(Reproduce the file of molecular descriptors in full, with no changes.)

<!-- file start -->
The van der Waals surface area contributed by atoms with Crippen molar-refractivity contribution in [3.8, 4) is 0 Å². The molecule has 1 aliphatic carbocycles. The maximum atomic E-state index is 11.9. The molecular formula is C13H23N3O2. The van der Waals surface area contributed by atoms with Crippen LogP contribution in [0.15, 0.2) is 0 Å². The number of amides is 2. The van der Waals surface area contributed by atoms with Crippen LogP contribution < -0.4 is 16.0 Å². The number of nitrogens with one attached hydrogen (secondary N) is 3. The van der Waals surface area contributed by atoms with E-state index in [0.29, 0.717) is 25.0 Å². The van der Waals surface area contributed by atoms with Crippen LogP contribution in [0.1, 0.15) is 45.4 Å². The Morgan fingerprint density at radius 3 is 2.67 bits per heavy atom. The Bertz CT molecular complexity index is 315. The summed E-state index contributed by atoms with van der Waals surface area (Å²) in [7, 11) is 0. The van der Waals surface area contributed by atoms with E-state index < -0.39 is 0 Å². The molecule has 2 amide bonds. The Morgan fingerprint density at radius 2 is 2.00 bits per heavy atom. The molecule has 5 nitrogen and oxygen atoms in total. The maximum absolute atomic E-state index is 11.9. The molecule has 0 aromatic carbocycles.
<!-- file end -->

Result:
The van der Waals surface area contributed by atoms with Crippen molar-refractivity contribution in [3.8, 4) is 0 Å². The molecule has 1 aliphatic carbocycles. The maximum atomic E-state index is 11.9. The molecular formula is C13H23N3O2. The van der Waals surface area contributed by atoms with Crippen LogP contribution in [0.15, 0.2) is 0 Å². The number of amides is 2. The van der Waals surface area contributed by atoms with Crippen LogP contribution < -0.4 is 16.0 Å². The number of nitrogens with one attached hydrogen (secondary N) is 3. The van der Waals surface area contributed by atoms with E-state index in [0.29, 0.717) is 25.0 Å². The van der Waals surface area contributed by atoms with Crippen LogP contribution in [0.1, 0.15) is 45.4 Å². The Morgan fingerprint density at radius 3 is 2.67 bits per heavy atom. The Bertz CT molecular complexity index is 315. The summed E-state index contributed by atoms with van der Waals surface area (Å²) in [7, 11) is 0. The van der Waals surface area contributed by atoms with E-state index < -0.39 is 0 Å². The molecule has 2 amide bonds. The Morgan fingerprint density at radius 2 is 2.00 bits per heavy atom. The molecule has 5 nitrogen and oxygen atoms in total. The maximum absolute atomic E-state index is 11.9. The molecule has 0 aromatic carbocycles.